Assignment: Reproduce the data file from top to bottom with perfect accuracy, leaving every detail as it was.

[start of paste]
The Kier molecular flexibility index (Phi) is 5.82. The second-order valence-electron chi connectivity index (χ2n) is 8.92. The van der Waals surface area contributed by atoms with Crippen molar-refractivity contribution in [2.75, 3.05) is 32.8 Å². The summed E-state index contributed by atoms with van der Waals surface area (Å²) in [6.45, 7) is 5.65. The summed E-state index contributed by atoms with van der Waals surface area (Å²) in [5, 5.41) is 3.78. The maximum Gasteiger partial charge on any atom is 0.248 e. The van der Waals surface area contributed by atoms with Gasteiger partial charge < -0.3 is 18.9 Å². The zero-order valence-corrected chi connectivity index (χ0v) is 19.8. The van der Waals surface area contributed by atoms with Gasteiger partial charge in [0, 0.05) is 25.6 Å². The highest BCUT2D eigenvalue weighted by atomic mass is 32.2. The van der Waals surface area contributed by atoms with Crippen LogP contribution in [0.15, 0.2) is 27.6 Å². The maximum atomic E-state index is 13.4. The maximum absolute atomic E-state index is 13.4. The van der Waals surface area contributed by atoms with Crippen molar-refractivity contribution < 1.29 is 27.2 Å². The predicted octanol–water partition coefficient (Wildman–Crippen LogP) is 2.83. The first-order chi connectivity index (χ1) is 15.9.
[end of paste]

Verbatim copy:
The Kier molecular flexibility index (Phi) is 5.82. The second-order valence-electron chi connectivity index (χ2n) is 8.92. The van der Waals surface area contributed by atoms with Crippen molar-refractivity contribution in [2.75, 3.05) is 32.8 Å². The summed E-state index contributed by atoms with van der Waals surface area (Å²) in [6.45, 7) is 5.65. The summed E-state index contributed by atoms with van der Waals surface area (Å²) in [5, 5.41) is 3.78. The maximum Gasteiger partial charge on any atom is 0.248 e. The van der Waals surface area contributed by atoms with Gasteiger partial charge < -0.3 is 18.9 Å². The zero-order valence-corrected chi connectivity index (χ0v) is 19.8. The van der Waals surface area contributed by atoms with Gasteiger partial charge in [0, 0.05) is 25.6 Å². The highest BCUT2D eigenvalue weighted by atomic mass is 32.2. The van der Waals surface area contributed by atoms with Crippen LogP contribution in [0.15, 0.2) is 27.6 Å². The maximum atomic E-state index is 13.4. The maximum absolute atomic E-state index is 13.4. The van der Waals surface area contributed by atoms with Crippen molar-refractivity contribution < 1.29 is 27.2 Å². The predicted octanol–water partition coefficient (Wildman–Crippen LogP) is 2.83. The first-order chi connectivity index (χ1) is 15.9.